At National Journal’s Transportation Expert’s blog Lisa Caruso writes, “Last week the country marked the eighth anniversary of the Sept. 11 terrorist attacks, when terrorists hijacked commercial airliners and flew them into the World Trade Center, the Pentagon and, in the only thwarted attempt, a field in western Pennsylvania. The attacks exposed glaring vulnerabilities in our transportation security system and made addressing security threats to all modes of transportation a top priority for government and the private sector alike. Eight years later, where do we stand on that effort? Where has transportation security been enhanced and where do gaps still exist? What do we need to do next?”
Eight years ago, Congress enacted the Aviation & Transportation Security Act (ATSA) of 2001 in great haste, with very little prior study or research. The overwhelming political need was to reassure the voting public that something was being done to prevent a repeat of the horrible commandeering of airliners as weapons of mass destruction on 9/11. Consequently, despite having the words “transportation security” in its title, ATSA devoted the vast majority of its mandates and funding to commercial aviation security. That not only leaves gaping vulnerabilities in other transportation modes but also focuses far too much aviation security resources on keeping dangerous objects off airliners rather than making all of aviation less vulnerable.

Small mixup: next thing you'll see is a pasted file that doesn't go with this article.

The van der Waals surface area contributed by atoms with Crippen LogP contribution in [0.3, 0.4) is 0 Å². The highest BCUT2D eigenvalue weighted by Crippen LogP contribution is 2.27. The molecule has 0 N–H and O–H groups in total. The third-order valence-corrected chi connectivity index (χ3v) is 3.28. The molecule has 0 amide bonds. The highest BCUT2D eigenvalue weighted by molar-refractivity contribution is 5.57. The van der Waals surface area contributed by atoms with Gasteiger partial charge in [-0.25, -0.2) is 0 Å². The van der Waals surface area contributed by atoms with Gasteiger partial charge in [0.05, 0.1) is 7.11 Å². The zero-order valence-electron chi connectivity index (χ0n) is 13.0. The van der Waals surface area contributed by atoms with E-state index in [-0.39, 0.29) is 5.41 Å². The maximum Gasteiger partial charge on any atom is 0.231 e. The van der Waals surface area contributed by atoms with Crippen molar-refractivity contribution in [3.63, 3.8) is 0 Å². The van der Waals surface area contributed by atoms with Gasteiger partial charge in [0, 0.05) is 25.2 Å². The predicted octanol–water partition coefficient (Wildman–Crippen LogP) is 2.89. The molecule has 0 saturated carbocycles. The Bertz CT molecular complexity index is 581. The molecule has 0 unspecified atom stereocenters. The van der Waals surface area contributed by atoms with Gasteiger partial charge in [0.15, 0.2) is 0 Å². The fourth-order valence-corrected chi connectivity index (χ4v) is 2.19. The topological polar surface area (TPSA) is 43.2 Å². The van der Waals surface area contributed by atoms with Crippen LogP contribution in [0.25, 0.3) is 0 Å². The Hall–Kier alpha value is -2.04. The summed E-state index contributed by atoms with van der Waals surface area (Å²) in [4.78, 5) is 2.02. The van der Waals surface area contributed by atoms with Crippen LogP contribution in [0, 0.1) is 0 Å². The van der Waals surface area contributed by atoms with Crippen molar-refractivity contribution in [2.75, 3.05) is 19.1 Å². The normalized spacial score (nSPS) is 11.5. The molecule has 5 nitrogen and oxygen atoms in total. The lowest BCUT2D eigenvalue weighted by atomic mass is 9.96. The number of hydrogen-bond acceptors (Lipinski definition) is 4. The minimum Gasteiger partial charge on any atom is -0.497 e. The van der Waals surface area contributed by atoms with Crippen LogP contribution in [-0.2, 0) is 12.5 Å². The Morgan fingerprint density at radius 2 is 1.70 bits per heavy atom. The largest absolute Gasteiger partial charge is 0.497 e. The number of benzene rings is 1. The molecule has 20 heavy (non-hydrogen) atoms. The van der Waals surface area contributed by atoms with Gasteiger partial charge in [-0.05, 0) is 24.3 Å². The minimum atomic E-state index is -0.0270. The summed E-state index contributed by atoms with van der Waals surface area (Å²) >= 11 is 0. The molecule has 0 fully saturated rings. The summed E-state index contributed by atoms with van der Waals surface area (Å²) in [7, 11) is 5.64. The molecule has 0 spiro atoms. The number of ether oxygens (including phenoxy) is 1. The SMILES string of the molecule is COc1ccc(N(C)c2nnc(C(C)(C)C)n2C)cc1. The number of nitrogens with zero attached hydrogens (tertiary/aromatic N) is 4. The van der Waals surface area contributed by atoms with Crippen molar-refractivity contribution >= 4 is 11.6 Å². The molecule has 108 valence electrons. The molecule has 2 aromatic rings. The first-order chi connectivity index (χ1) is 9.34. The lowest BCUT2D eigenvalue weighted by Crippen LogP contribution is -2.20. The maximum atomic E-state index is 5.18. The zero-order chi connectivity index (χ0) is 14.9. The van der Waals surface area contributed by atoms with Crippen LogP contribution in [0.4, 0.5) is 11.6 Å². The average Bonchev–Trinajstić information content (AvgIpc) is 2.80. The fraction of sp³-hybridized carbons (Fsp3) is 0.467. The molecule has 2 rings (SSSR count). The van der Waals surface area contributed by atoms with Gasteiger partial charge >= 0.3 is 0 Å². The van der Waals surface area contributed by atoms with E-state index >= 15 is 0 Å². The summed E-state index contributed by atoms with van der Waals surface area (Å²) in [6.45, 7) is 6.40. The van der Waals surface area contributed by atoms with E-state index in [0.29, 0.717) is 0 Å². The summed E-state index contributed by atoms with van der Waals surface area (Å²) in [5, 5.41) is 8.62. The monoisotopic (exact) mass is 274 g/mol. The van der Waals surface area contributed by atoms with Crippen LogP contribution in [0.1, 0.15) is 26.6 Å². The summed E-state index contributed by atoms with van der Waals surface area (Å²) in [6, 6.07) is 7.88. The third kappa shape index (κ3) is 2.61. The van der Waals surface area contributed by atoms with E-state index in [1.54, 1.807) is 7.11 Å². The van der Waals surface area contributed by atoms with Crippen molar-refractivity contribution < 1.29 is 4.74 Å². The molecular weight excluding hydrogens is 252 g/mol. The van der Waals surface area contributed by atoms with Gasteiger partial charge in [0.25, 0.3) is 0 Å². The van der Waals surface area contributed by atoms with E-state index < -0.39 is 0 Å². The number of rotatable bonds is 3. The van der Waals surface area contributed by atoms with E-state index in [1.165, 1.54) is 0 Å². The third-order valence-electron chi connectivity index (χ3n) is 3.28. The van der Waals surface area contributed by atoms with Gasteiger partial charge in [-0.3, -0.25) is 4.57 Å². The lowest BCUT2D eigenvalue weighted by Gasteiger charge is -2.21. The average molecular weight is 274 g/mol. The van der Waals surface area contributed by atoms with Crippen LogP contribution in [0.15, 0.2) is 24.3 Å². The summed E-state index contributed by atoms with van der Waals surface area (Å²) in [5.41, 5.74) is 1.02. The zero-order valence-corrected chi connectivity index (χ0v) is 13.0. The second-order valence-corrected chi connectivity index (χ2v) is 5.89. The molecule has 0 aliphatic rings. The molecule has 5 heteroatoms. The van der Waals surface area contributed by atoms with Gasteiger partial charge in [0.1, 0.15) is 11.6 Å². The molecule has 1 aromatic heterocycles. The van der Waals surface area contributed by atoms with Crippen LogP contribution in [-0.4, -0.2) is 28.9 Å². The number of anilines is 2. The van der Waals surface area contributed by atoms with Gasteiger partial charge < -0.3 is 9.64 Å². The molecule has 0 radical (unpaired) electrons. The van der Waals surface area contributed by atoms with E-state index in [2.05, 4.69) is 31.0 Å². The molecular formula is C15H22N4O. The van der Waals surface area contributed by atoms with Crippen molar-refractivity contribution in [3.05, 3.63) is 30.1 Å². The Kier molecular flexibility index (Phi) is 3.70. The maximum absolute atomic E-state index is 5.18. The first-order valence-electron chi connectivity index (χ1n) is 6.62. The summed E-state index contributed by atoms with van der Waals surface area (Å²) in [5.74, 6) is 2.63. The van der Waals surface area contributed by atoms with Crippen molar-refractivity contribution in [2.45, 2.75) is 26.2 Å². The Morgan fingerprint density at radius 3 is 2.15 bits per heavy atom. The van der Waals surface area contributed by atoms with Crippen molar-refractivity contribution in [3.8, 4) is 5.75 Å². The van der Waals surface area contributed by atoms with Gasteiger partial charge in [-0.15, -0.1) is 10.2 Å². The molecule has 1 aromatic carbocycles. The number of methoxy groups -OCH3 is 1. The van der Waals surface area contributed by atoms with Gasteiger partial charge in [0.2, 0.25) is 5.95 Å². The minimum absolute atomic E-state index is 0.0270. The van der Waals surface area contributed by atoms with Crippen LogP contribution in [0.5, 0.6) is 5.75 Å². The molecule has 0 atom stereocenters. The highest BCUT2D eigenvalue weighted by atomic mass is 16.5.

A major problem inherent in dealing with security against terrorism via political means is the tendency to focus what are always scarce resources on highly visible efforts—what some have termed “security theater.” The alternative is to base security policy on serious risk analysis, putting resources where they achieve the greatest bang for the buck. That kind of analysis in aviation security suggests that spending $4 billion per year on screening every passenger and bag (rather than focusing resources more on higher-risk passengers) and stationing air marshals on airliners are not cost-effective uses of security dollars. If we spent less of these resources on security theater and more on preventing airfield perimeters from being breached and lobbies from being targeted by suicide bombers, we’d likely be better off. And by the same token, serious risk analysis might suggest spending relatively less on aviation security and relatively more on rail and cargo security.
Ultimately, countering domestic terror threats via a strategy of target-hardening is a losing proposition. A wealthy free society is inherently a target-rich environment—and we cannot afford to spend a sizeable fraction of our GDP hardening every possible target. The more we focus large sums on building a few hardened “Maginot Lines,” the more terrorists can shift to less-hardened or un-hardened targets—whether fuel storage facilities, long-distance power lines, or shopping malls. This suggests that a significant fraction of whatever we can afford to spend should be spent on intelligence work and counter-terrorist efforts rather than target-hardening.
My recent paper for the OECD/International Transport Forum, “Toward Risk-Based Aviation Security,” Discussion Paper No. 2008-23